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Intel recently killed off its three industrial-research "lablets" in Berkeley, Seattle and Pittsburgh. Hardly anyone seems to have noticed, and that's a terrible shame: Privately funded industrial research has given the U.S. and the world some of the most dazzling engineering innovations in history, and its slow demise could stymie innovation in ways that we may never fully appreciate.

Research at Intel, proper, is not going away: it's called Intel Labs, and it is of course focused on innovation that is within spitting distance of affecting Intel's bottom line. In that respect it's like almost all corporate R&D. What is going away is an experiment conducted by Intel in freeing its researchers to conduct research a bit further afield.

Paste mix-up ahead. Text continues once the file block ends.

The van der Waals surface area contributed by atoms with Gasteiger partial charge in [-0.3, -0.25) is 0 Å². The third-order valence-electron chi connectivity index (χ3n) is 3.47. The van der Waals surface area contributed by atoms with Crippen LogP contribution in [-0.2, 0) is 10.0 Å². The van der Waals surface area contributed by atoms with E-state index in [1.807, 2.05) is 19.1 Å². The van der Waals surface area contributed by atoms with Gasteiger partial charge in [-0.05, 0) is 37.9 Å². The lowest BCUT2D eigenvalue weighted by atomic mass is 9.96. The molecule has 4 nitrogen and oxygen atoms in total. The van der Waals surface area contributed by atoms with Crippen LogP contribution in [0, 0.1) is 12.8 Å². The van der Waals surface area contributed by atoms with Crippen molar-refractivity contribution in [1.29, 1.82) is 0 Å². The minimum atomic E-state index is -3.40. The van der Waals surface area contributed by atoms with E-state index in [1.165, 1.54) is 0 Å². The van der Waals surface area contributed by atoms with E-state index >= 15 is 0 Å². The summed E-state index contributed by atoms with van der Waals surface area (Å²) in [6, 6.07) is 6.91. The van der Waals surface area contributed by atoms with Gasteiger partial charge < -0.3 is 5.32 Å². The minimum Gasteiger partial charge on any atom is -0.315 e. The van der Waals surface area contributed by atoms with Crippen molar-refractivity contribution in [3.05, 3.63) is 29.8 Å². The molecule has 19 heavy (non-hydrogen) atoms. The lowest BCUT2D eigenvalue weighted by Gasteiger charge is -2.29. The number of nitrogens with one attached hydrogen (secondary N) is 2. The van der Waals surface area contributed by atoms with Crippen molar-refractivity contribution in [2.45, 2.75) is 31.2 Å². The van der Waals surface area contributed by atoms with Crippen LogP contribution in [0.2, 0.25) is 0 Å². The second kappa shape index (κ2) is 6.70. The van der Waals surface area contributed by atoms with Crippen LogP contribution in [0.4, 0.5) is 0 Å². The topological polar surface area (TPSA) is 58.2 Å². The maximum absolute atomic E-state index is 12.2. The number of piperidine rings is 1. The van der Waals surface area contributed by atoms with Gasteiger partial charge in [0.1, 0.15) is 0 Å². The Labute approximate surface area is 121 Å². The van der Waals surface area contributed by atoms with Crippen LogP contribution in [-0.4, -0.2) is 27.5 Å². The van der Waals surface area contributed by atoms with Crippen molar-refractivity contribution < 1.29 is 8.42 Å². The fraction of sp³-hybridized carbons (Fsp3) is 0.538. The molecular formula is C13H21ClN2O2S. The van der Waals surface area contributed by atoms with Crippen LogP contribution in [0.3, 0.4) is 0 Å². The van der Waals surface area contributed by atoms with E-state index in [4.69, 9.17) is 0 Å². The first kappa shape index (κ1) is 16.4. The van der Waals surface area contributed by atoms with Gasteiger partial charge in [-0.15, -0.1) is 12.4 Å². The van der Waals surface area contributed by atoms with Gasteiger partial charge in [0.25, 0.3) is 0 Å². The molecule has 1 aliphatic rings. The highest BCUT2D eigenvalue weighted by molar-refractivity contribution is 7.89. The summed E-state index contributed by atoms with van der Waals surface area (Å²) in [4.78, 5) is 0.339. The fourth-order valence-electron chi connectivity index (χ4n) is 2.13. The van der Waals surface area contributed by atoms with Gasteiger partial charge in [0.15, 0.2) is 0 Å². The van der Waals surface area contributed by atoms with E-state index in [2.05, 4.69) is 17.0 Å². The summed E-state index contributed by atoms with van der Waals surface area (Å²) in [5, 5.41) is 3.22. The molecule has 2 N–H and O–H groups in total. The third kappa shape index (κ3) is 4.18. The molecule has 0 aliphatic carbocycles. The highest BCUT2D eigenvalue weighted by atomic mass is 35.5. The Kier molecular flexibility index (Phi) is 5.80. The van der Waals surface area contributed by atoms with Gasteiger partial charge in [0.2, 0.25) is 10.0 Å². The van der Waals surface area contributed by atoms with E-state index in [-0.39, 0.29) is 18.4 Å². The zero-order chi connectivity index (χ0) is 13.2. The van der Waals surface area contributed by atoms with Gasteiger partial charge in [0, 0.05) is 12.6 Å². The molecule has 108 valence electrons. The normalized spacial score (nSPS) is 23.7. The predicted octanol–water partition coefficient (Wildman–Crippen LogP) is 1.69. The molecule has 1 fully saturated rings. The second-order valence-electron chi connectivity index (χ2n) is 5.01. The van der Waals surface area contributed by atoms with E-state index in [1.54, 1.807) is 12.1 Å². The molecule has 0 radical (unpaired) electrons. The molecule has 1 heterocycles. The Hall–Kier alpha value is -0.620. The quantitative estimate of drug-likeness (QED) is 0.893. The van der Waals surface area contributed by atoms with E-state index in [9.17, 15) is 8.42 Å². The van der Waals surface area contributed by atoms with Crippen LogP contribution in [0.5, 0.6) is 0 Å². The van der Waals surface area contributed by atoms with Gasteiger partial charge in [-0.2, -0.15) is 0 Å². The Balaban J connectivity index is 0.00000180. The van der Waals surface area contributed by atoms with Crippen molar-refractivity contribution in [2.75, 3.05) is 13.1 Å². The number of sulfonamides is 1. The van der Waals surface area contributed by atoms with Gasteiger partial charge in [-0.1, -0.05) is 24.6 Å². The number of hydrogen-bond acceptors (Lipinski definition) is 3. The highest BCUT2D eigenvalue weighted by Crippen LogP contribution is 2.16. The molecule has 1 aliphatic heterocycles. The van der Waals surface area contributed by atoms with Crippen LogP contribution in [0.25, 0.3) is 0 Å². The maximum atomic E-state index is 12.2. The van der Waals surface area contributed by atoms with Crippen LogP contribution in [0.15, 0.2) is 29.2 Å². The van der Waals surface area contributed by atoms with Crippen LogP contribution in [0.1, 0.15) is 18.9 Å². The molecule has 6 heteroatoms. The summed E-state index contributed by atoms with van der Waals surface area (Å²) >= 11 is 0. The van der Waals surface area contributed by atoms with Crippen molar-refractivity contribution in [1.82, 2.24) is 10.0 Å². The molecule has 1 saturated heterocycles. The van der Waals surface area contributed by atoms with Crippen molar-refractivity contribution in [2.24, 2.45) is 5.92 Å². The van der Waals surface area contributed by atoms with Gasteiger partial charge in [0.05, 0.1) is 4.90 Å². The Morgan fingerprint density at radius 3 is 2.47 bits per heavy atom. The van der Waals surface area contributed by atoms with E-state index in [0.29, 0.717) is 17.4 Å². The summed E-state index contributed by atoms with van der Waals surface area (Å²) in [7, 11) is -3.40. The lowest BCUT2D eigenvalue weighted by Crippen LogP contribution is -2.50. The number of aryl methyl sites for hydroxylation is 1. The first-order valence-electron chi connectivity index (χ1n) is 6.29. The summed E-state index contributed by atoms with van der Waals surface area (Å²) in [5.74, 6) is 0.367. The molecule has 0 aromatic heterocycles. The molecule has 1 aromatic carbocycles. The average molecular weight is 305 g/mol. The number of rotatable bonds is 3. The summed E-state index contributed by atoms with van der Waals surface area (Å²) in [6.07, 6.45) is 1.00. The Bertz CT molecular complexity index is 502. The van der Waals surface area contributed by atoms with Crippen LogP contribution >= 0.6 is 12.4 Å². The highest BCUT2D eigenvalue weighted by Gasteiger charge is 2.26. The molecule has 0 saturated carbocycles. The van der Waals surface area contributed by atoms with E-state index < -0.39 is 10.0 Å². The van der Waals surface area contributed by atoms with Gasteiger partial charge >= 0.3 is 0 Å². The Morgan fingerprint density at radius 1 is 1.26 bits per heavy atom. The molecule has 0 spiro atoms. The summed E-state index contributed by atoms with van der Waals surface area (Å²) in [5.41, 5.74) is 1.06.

In this way Intel was following in the grand tradition embodied most fully by AT&T's Bell Labs. Supported by a monopoly, researchers at Bell Labs were free to do the kind of basic research normally supported only by governments. That is, research that wouldn't necessarily lead to a product on any time-scale considered reasonable by today's next quareter-obsessed corporate world. Bell labs brought us Unix, the laser, the transistor, and too many other inventions to name.

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Category: Science